Science Fictions Short Story Review: "Remember the Alamo!" by T. R. Fehrenbach
This is another in the series of “It Came from the Pulps!” where I review science fiction short stories that were originally published in the pulp magazines of mid-20th century. Many of these have become available in electronic form as free downloads, particularly from Project Gutenberg, or for a small price.
John Ord was proving himself useful to Lieutenant Colonel William Barrett Travis. He seemed to be the only one who understood what he wanted to accomplish, too.
Though sometimes Ord seemed a little off. His info, handy as it was, sounded more like stuff learned in a history book than intelligence gathered in the field. How could he tell Santa Anna’s guns were only one-pounders, let alone that there were about 1000 Mexicans at this point on their way. Travis chalked it up to Ord’s being a Britisher and having escaped from Napoleon’s 1000-year reign. Travis had heard about charcoal pits and detention camps and Napoleon sacking London back ’06. He mentioned once to Ord who seemed confused, almost as if he’d forgotten about it.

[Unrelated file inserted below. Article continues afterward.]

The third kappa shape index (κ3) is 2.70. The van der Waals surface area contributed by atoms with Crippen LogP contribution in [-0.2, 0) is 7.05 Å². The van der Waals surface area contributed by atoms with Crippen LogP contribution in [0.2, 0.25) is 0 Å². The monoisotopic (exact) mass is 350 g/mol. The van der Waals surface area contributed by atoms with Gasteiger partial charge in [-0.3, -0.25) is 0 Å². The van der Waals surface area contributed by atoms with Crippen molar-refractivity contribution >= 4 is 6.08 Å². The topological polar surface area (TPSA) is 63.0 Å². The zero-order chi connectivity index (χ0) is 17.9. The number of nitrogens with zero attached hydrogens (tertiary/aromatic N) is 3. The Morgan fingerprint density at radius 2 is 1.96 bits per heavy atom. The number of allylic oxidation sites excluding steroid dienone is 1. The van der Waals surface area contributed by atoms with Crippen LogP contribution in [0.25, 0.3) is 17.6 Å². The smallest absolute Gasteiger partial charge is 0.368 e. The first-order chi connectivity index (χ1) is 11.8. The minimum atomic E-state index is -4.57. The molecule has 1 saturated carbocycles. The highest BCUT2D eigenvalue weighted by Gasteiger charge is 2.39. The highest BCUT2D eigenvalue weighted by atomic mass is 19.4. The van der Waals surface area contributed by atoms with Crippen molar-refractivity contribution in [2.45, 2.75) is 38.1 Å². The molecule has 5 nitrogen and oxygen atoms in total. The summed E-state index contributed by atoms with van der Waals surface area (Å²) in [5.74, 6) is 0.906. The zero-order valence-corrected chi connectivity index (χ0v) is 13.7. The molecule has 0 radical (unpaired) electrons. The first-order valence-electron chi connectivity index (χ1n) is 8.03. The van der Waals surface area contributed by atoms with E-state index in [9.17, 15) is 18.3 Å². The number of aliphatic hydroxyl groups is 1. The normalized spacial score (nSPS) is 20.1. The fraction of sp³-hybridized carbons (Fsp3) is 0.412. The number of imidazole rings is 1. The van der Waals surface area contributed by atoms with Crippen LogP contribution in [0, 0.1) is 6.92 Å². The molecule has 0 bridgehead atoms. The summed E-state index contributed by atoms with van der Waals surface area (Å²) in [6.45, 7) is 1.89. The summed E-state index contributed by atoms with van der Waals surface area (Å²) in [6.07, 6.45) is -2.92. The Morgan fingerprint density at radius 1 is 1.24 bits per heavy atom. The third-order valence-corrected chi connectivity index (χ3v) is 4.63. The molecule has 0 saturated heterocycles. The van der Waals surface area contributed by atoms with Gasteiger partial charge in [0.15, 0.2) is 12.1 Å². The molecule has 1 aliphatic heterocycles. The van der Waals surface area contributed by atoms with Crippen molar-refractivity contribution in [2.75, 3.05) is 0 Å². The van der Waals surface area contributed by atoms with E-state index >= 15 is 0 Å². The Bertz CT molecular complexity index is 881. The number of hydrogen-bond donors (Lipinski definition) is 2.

And Ord spoke Spanish and quite well. He knew, for instance, the Mexican name of the old mission they were holed up it. The Alamo.
What Travis doesn’t know is that Ord is a historian. Just exactly where he’s from isn’t stated, but he arrived by the X-4-A, which had aborted twice before got where he was going. But things don’t go as planned…
This is an odd little story with some humor and an ironic ending. However, it is far from happy. While everything is logical and worked, I didn’t find the resolution quite satisfying. Nevertheless, this is an entertaining and thoughtful little tale.
Author Theodore Reed Fehrenbach was considered an expert on Texas history, having written bestseller Lone Star: A History of Texas as well as This Kind of War , about the Korean War. He served in both WWII and in Korean. He was also the former head of the Texas Historical Commission.
Fehrenbach also wrote for such magazines as Esquire , The Atlantic , The Saturday Evening Post and The New Republic . In addition, he wrote a Sunday column for the San Antonio Express-News .
Title: “Remember the Alamo!” first published in Analog of Science Fact and Science Fiction December 1961
Author: T. R. Fehrenbach (1925-2013)
©2015 Denise Longrie
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